Yelm mayor presents longtime legislator with certificate of appreciation


With Washington Second District Rep. J.T. Wilcox’s pending retirement after 14 years in the state House of Representatives, Yelm Mayor Joe DePinto presented the longtime legislator with a certificate of appreciation during the May 14 Yelm City Council meeting.

When Wilcox announced his retirement in February, he said his decision stemmed from the fact that he’s spent a third of his adult career in the Legislature.

“That’s enough,” Wilcox wrote in his retirement announcement. “We need a new generation to put our government back together, and I am 100% sure that the individual who will replace me and the younger people I know in the House Republican Caucus … can and will do it.”

During the Yelm City Council meeting, DePinto highlighted some of Wilcox’s achievements in the Second District, which includes Pierce County, Yelm, Rainier, Tenino and Bucoda in south Thurston County.

“But he’s also served in leadership as the Republican leader for the House,” DePinto said. “That’s been a very important role, but also been very helpful for us here in Yelm. It’s good to have a legislator [where] this is his home.”

After DePinto thanked Wilcox and councilors gave the departing representative a round of applause, Wilcox shared some parting thoughts. He will retire from the Legislature after his term concludes. The primary election for District 2 Position 2 is scheduled for Aug. 6.

“Thank you everybody for this, and thank you for those 14 years. Keep doing what you’re doing, please,” Wilcox said. “The thing that I’ve told people over and over is that it’s a real privilege to serve your neighbors, but to be able to do it in a way where you can be yourself [is special]. You can serve the people you grew up with, serve the town that you went to school in, went to church in, went to Lions Club in. That’s not possible for most people. Politics, as all of you know, is hard and bitter now.

“For me, it’s been hard and bitter in moments, especially as House Republican leader during the COVID years, but never here in Yelm, and really not in the small towns that I’ve represented. It’s hard to believe Yelm is the largest town that I represent.”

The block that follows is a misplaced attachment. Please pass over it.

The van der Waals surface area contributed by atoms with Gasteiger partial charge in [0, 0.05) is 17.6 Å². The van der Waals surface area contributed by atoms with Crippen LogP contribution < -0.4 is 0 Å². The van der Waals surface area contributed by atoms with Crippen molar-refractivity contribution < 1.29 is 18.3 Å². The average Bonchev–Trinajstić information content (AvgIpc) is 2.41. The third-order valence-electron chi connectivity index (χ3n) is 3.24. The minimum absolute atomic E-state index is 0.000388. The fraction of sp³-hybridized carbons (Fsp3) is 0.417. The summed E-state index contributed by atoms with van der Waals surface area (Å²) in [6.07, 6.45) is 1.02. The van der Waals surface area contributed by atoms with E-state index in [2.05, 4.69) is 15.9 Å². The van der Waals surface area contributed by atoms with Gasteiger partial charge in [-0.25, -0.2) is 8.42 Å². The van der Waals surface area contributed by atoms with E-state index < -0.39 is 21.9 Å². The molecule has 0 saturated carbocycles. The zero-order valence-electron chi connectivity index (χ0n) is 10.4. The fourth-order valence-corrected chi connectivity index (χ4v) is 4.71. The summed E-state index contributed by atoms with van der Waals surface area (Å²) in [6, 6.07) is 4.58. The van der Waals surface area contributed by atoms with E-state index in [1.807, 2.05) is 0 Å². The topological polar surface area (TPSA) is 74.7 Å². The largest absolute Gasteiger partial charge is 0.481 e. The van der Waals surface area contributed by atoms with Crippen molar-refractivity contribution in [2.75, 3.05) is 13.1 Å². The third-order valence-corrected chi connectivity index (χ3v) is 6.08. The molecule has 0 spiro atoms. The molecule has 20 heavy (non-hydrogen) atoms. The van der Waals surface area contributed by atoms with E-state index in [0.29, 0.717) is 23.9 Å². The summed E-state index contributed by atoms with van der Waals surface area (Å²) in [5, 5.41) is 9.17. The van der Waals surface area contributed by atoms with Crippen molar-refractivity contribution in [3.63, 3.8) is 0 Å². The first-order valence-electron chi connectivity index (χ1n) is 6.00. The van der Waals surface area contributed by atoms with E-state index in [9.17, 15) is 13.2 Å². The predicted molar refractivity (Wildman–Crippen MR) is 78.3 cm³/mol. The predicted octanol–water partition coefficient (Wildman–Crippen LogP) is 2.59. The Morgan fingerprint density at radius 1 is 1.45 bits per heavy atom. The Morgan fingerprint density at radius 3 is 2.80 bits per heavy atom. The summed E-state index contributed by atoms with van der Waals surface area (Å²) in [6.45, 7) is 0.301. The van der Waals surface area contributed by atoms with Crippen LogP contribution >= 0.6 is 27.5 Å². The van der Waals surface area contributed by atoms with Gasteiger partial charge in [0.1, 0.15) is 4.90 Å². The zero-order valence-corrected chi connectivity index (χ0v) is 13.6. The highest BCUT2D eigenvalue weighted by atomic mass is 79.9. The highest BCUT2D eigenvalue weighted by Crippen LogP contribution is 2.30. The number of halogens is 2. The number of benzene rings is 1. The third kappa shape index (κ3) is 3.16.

Wilcox added it was nice representing small towns that “have an identity,” and ones where “people know each other.” He noted that Yelm is “way bigger” than it used to be and that he recalls when there were just four stop signs. Though Yelm has changed and evolved, Wilcox said he never had to try to change who he was in order to be a politician.

“Most people in politics have to do that at some point. When you’re not willing to sort of be a different person in front of different crowds, maybe that makes some people unhappy, but that’s still the right way to do politics,” Wilcox said. “If I could leave you with a thought, I know I can’t do politics here. It wouldn’t be right. I was scheduled through Public Resources. But I’m pretty sure that whoever replaces me is going to be good and is going to care about these small towns, as well. You were always nice enough to let me concentrate on the state of Washington without demanding that I be here a lot, or that I just pay attention to the Second District. I would ask you to be more demanding of the people that come after me.”

He added that state representatives and senators, whether they’re in the majority or minority, can always do more for their constituents.

“You’ve been smart enough to ask for a lot of things in the capital budget, and we’ve done pretty well with the capital budget,” Wilcox said. “There are other places that do even better. So I would think really hard about planning ahead for capital budget items, and I would also be pretty outspoken if you have legislators that are not really representing your interests.”

He told DePinto and councilors that they should be able to feel like they can express themselves when representatives or other state officials are “screwing up.”

“I’ve watched what happens sometimes in city council meetings and have reflected on the fact that you don’t get paid much. You can’t go back and hide in an office. You’re part of a community, and people are sometimes not very appreciative of what you do. I want you to know that I appreciate you,” Wilcox said. “I think there’s a lot more people out there that don’t speak up very much, but there’s a growing sense that real public servants, like all of you are, and I’m not just talking about the elected ones — I’m talking about the people that work here for the city of Yelm — I think there’s more appreciation out there for you than expressed.”